But then we don’t make 12 in a row, so we have to do 20 while we’re thinking of seeing our families and going home. He starts running us, and he’s calling things out like: “You didn’t touch the line.” So now, we’re dead.
Denzel Washington is decades removed from his elite basketball -playing days, but he's still a fan. Andrew D. Bernstein/NAE/Getty Images Crown: We had a wonderful team, and a lot of it had to do with P.J.
I remember Denzel and I more than once laughing about it after practice about how we were treated like dogs and made to run intervals. If you didn’t make your free throws, the whole team had to run 50 laps and things like that.
We were extremely successful, and from team sports, you just have a bond, and he was right in the thick of it with all of us. He hadn’t gotten the acting bug at that point, that I’m aware of.
Cartesian: We have the main campus in the Bronx, which is what people think of when they think of Fordham, and the Lincoln Center campus that was probably started back in the 1960s. … Very few of the scholarship athletes over the years were Lincoln Center guys, and it’s really a tough chore to be taking a lot of your classes at Lincoln Center and still have to get up to Rose Hill in the afternoon or evening for practice.
I remember that vividly, that he cared enough to get back and forth for practices. … You’d only expect basketball junkies to want to be on the JV team.
The gym wasn’t filled at 6 p.m., but people paid to see us play. It’s not surprising people who were athletes wanted to do it, but you had to make a commitment.
We went to see him when he was doing “Julius Caesar” on Broadway a couple of years ago, and after the show we wanted to see him, but there were crowds lined up and the sidewalk was blocked off. He comes out to sign autographs, and he catches us out of the corner of his eye.
I introduced him to my wife, Judy, and he says Denzel Washington, pleased to meet you,” as if you wouldn’t know who he was. I was working in radio for ABC, and every time we needed him to go on air with one of our national talents, he would always be there.
Cartesian: My brothers or someone would say, “Hey, did you see Denzel is doing a movie?” I remember that’s what he wanted to do, but I’d be flat-out lying if I said, 'S---, I knew he was going to be great.' When he was doing some shows to promote “Remember the Titans,” he said he modeled some character on his old college basketball coach.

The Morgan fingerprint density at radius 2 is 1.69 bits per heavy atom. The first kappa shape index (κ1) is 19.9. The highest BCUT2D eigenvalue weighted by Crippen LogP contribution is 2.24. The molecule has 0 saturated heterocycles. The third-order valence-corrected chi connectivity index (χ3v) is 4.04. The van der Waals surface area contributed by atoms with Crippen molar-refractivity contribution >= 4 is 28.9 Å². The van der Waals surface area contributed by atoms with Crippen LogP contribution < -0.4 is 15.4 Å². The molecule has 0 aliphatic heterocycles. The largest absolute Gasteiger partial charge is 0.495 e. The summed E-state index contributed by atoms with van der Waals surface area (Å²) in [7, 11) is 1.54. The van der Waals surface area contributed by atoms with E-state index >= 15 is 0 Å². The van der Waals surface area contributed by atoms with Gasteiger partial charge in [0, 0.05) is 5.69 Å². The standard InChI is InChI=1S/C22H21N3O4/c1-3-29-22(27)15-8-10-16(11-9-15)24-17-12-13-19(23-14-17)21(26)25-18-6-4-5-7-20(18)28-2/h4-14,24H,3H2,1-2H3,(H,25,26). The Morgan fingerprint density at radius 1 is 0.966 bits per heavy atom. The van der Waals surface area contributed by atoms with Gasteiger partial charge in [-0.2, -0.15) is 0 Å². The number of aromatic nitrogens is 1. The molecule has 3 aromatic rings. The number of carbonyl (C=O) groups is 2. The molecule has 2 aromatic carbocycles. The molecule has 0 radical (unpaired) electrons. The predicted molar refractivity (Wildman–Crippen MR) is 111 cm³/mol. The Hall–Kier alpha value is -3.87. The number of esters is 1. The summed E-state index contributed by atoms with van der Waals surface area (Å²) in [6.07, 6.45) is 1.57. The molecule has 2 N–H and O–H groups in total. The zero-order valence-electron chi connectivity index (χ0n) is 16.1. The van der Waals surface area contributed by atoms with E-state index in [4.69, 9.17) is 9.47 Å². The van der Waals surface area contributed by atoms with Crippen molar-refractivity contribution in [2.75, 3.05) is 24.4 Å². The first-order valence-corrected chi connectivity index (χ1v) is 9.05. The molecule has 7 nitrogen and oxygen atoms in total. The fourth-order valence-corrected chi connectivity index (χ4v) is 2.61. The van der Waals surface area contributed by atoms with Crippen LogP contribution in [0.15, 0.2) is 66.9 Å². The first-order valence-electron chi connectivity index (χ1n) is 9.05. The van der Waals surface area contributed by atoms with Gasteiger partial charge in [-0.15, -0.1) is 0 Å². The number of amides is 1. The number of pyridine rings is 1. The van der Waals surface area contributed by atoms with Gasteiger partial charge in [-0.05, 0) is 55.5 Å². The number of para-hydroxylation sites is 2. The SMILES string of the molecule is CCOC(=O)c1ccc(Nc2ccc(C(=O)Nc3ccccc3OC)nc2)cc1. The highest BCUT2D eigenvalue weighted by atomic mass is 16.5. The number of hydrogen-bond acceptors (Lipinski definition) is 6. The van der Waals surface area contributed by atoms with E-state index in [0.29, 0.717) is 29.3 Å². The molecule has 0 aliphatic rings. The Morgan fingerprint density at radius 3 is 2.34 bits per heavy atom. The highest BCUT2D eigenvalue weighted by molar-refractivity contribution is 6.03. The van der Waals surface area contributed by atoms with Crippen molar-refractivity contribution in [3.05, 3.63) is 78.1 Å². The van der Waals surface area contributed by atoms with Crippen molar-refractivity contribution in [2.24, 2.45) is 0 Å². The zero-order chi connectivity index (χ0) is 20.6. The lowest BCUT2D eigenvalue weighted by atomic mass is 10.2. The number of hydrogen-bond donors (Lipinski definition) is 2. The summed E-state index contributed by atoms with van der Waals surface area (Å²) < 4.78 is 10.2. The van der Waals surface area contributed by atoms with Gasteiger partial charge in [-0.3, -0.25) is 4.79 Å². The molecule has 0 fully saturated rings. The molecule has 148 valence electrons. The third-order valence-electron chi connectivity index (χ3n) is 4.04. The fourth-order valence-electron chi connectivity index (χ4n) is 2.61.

Leslie Jones acts in Ghostbusters | Sony It is hard to imagine the hilarious SNL star doing anything besides making us laugh. But Leslie Jones took advantage of her height back in the day and wrote that she started playing hoops “to please my dad… I also got free shoes and could miss class.” She received a scholarship to play ball at Chapman University, and transferred to Colorado State University to follow one of her coaches.
Jones might have pursued the WNBA, if her friend hadn’t entered her in the comedy contest that shifted her career focus. TV personalities Robin Roberts (L) and Michael Strain attends the 88th Annual Academy Awards | Jason Merritt/Getty Images Emmy-winning Good Morning America anchor finished her college hoops career as one of the all-time scorers and rebounders at Southeastern Louisiana University.
Her playing career then evolved into a studio job as host of ESPN’s NCAA Women’s Final Four from 1996 through 2002. Sinbad performs onstage | Mike Moore/Getty Images for Celebrity Fight NightBefore actor-comedian Sinbad decided to bring his humor to the world of stand-up or bring the wood as “Andre Grimm” in the hilarious football flick Necessary Roughness, he went by his given name, David Adkins, and he brought the goods to another popular arena: college basketball.
Before he made a name for himself in the music industry, 2 Chain was Tau heed EPP, college basketball player. Granted, he only spent one season (1996–97) playing ball at Alabama State, but that didn’t stop him from getting on the court in 24 of 29 games.
Aside from giving it a go at the University of Houston (before a knee injury derailed the dream), he was also on the Charlotte Hornets during training camp of the strike-shortened 1998-99 season. Yet, as fans of college basketball, we were equally excited to learn that the actor played on the hardwood for the USC Trojans.
Had he not joined the Navy during World War II and stepped away from his schooling, he might have kept playing hoops instead of becoming one of the most famous game show hosts of all time. Jim Cavities never took the court for the Huskies however, as knee injuries cut his collegiate career short.
The LA native played one season of collegiate hoops as a walk-on at UCLA, before transferring schools and then going into the family business.